Description: Shakeouts loom large in the landscape of all fast-growing markets. During the boom period an unsustainable glut of competitors is attracted by forecasts of high growth and promises of exceptional returns. Even when the market is already crowded more entrants keep arriving. These followers are often naïve about the barriers to entry and don’t realize how many others are also poised to enter at the same time. Reality intrudes with a bust that precipitates the exit of more than 80 percent of the players through failure or acquisition. This shakeout is triggered by some combination of disappointing growth, pricing pressures that degrade profit prospects, or shortages of crucial people and financial resources.

  • George Day, Katrina Hubbard, Elaine Zannuto (Working), Propensity to Answer Surveys on the Internet.

  • George Day (2004), Achieving Advantage with a New Dominant Logic,, Journal of Marketing.

  • George Day (2004), Capitalizing on the Internet Opportunity,, Journal of Business and Industrial Marketing. 10.1108/08858620510603837

    Abstract: Purpose – To investigate how business-to-business (B2B) firms view the opportunities and threats of the internet and determine which firms are most likely to gain from the internet. Design/methodology/approach – A nation-wide survey of marketing, sales and MIS managers in B2B firms provides the data necessary to explore the impact of the internet. Findings – Managers view the internet positively as it will reduce customer service costs and allow firms to tighten relationships with customers. The positive potential outweighs the negative potential of increased competition and new pricing models. However, not all will benefit. Practical implications – While there is much optimism about the internet, those most likely to benefit are those firms already proficient at forging close customer relationships. Originality/value – This paper provides lessons about who will benefit from the internet.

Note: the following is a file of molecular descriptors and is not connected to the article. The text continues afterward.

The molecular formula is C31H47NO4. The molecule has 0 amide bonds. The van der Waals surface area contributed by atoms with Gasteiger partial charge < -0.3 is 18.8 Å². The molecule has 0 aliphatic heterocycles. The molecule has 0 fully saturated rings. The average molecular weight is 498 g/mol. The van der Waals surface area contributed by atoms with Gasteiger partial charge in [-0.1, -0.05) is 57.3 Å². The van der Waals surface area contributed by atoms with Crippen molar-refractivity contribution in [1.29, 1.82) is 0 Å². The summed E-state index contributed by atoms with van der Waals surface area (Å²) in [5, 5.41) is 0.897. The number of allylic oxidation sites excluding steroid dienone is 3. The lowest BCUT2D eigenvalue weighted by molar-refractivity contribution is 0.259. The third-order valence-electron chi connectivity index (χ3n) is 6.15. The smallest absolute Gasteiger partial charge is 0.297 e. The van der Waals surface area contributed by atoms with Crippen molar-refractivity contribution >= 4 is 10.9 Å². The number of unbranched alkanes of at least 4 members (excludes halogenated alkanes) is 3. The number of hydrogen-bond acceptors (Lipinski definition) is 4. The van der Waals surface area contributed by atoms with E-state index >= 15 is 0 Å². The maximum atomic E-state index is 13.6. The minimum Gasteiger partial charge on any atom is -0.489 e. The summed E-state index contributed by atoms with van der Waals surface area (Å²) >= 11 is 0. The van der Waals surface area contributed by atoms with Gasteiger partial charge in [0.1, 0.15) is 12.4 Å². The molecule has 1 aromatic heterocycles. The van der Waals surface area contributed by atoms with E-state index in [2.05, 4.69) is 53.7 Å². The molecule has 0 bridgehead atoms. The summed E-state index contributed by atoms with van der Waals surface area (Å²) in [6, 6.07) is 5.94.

• George Day and Paul Schoemaker (2004), Driving Through the Fog: Managing at the Edge, Long Range Planning, Peripheral Vision: Sensing and Acting on Weak Signals, Long Range Planning. 10.1016/j.lrp.2004.01.004

    Abstract: Although the periphery does not occupy the centre of our attention, it should be ignored at our peril. This paper gives many examples of companies that have been heavily influenced by peripheral events, whether they started out there, or whether they hopelessly misread the oncoming signals. It argues that a monitoring of the periphery can help diffuse small problems before they becomes crises. It provides a roadmap for organisations by describing how to define the field of view and how to assess the signals from it.

  • George Day and David Reibstein (2004), Managing Brands in Global Markets,, The Alliance on Globalizing: Drivers, Consequences and Implications.


Past Courses


    This course views marketing as both a general management responsibility and an orientation of an organization that helps one to create, capture and sustain customer value. The focus is on the business unit and its network of channels, customer relationships, and alliances. Specifically, the course attempts to help develop knowledge and skills in the application of advanced marketing frameworks, concepts, and methods for making strategic choices at the business level.